I’m sadly way behind in writing my updates. That means that days I didn’t find particularly thrilling you probably won’t get that much about. This was one of those days.
I started off with a walk through the Elbe Tunnel. It’s a tunnel that goes under the Elbe river, which is the major waterway in Hamburg. Pretty cool actually. There were some other people walking through for fun like me, then there were the bikers and cars which were clearly using the tunnel for actual transportation.
I spent a while wandering around the Sternschanze Neighborhood, which is supposed to be the hip area, but having no real clue what to look for, didn’t really seem like much. The weather continued to alternate between sunshine and pouring rain for the majority of the morning. Luckily, wait five minutes and the rain would stop, making for pleasant walking.
I decided to head over to St. Micheal’s Church which has an observation platform at the top of the tower. The inside is also quite beautiful, but I’m saving my church awe for later in this trip. From here I was planning to go see the St. Nikolai Memorial. But see the below picture.
Of course, I later learned that the memorial was still open even though it was under construction. But I was mostly excited to go see the building because it is supposed to be very pretty!
On the way home I ran into this guy:
All I could figure out is that it is the Bismarck Monument. There was a small plaque in German, but that didn’t help me much. Turns out it is for Otto von Bismarck who united the German states back in the 1800’s and formed the German Empire under Prussia.
And that was my day. Followed by the time spent updating the lovely blog right here.
The view from my hostel. Also similar to the postcard I picked up.
I headed off to the National Museum bright and early (ah hem, opened at 10:00, early, who knows where). I was really excited to see this museum. Luckily, it didn’t disappoint.
I started off checking out the “dawn of time” until now bits. Essentially it explained how the Danish area came to be settled. It was rather early actually. And the Vikings were also here (turns out everywhere wants to claim to be the “viking area”. This was told to me by some nice Norwegian guys I met at the harbor when I mentioned I’d been to the Viking Ship Museum). However, this museum encompassed a lot more information. Some of it awesome, some of it feeling like stealing from the dead (as is normal now-a-days I guess). Either way, my most favorite things:
I wandered on from there to check out the more recent history, and what was called the Princes Castle, which turned out to be the history of the building, which I didn’t visit. It was a billion degrees inside, as it’s been a heat wave and air conditioning is apparently not a thing. I can only read so much history in the heat. I did read the bits in the “stories” section, which was 1600 to present, presented as stories of what was going on. Interesting, not thrilling.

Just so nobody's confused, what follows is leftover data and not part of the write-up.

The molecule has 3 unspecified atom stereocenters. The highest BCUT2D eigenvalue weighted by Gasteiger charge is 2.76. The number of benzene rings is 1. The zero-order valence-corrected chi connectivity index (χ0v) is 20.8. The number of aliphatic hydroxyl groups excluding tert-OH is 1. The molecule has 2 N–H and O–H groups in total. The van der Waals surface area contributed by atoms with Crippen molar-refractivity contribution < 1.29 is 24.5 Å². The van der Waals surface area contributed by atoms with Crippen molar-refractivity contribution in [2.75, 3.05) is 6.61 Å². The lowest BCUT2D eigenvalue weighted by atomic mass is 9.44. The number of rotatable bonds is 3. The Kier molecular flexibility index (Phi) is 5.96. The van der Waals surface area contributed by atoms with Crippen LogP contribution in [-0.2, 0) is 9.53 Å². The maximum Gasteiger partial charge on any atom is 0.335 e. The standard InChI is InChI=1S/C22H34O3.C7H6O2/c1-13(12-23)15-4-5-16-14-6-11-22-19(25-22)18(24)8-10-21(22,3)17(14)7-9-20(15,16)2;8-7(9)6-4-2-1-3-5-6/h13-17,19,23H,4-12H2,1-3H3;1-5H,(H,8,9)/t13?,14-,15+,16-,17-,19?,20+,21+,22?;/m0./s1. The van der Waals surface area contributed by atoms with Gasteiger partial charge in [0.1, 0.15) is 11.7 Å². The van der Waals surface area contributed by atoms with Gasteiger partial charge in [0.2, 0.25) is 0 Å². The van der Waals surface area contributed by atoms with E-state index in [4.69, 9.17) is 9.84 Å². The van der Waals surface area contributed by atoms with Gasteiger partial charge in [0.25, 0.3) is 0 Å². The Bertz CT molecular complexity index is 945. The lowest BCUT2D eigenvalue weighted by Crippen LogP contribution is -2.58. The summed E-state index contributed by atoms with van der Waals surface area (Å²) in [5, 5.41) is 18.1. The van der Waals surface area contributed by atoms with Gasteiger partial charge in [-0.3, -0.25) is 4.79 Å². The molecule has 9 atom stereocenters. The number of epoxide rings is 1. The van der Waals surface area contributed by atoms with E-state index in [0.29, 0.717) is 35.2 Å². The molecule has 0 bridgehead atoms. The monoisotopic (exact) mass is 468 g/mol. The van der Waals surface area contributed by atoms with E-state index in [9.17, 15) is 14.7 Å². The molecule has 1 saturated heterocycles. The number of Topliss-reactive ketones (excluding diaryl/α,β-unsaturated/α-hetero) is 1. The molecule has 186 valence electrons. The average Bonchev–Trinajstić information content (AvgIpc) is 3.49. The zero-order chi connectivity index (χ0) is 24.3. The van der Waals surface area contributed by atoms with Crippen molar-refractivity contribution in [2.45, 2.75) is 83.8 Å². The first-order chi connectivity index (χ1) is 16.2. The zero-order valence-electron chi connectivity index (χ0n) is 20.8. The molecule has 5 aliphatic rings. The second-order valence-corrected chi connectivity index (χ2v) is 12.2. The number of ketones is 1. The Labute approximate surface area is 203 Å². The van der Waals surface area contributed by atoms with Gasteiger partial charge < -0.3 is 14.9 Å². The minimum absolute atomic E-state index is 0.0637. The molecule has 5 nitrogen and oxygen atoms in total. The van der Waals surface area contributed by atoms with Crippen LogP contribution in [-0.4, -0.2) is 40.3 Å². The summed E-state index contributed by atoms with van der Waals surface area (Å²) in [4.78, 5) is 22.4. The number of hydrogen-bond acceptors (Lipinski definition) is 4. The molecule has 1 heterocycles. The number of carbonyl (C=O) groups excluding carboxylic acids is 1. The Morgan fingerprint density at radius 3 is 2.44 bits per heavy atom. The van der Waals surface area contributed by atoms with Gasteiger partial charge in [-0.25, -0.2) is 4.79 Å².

Following being super hot at the National Museum, I was worried about what I would find at the Christiansborg Palace tour. Well, it was really cool! (in things, not temperature, but not as hot as the museum). It was a trip through the royal reception rooms at Christiansborg. This one (the 4th) has never been home to the royalty (see Amelienborg). Maybe they will stop letting things be burned down soon. However, the current version houses all branches of Danish government, as well has rooms in which the queen hosts guests and parties. All in all, it’s a gorgeous place.
After my room tour, I decided to hop on a canal tour, as it was super gorgeous out, and I needed a walking break. No pictures, because I’m cool like that. Actually I just didn’t see a point in taking pictures of things I didn’t visit. The boat barely fit through some of the bridges, which was entertaining. Less entertaining was that it went from blazing sunshine to raining in the middle of the tour. Enough that I got up and stood in between the aisle in the front of the boat.
With the rain, I decided it was still worth taking a trip up the tower at Christiansborg (free!) which was said to have a good view of the city. That’s true, but it’s a bit gloomy in my pictures, which is hard to fix with photo edit software when it’s true.
After this, I bailed on my plans to return to Tivoli. Not worth it in the rain. So I headed home to pack, then headed out for some dinner quickly.
This day was pretty much taken up by travel. Nothing toooooo exciting thankfully.
Normally, you can take a train all the way from Copenhagen to Hamburg, but there’s construction right now. So I grabbed a bus at 9:10 (with a ton of other people) and drove to the south of Zealand (the island Copenhagen is on) to Rødby. Where I got on a ferry (30 minute ride). After which we all got on a train (after waiting waayyy too long).
Normally this is a pretty cool trip because the train drives to Rødby, and then drives onto the ferry (like the cars do) and then you ferry over, and then the train continues on to Hamburg. That would be awesome. This was just a way to get where you’re going.
Thankfully, I wasn’t connecting as everything was late after the bus (which was very on time).
Got to Hamburg fine though, and caught a local train/metro (U3) for a couple stops over to my hostel. Took a bit to figure out my hostel was on top of the hill, which explained the weird streets on my map. Lots of steps! Got there, dropped things off, went for a walk, got dinner, did laundry (they even had a dryer!), and went to bed. Exciting day right?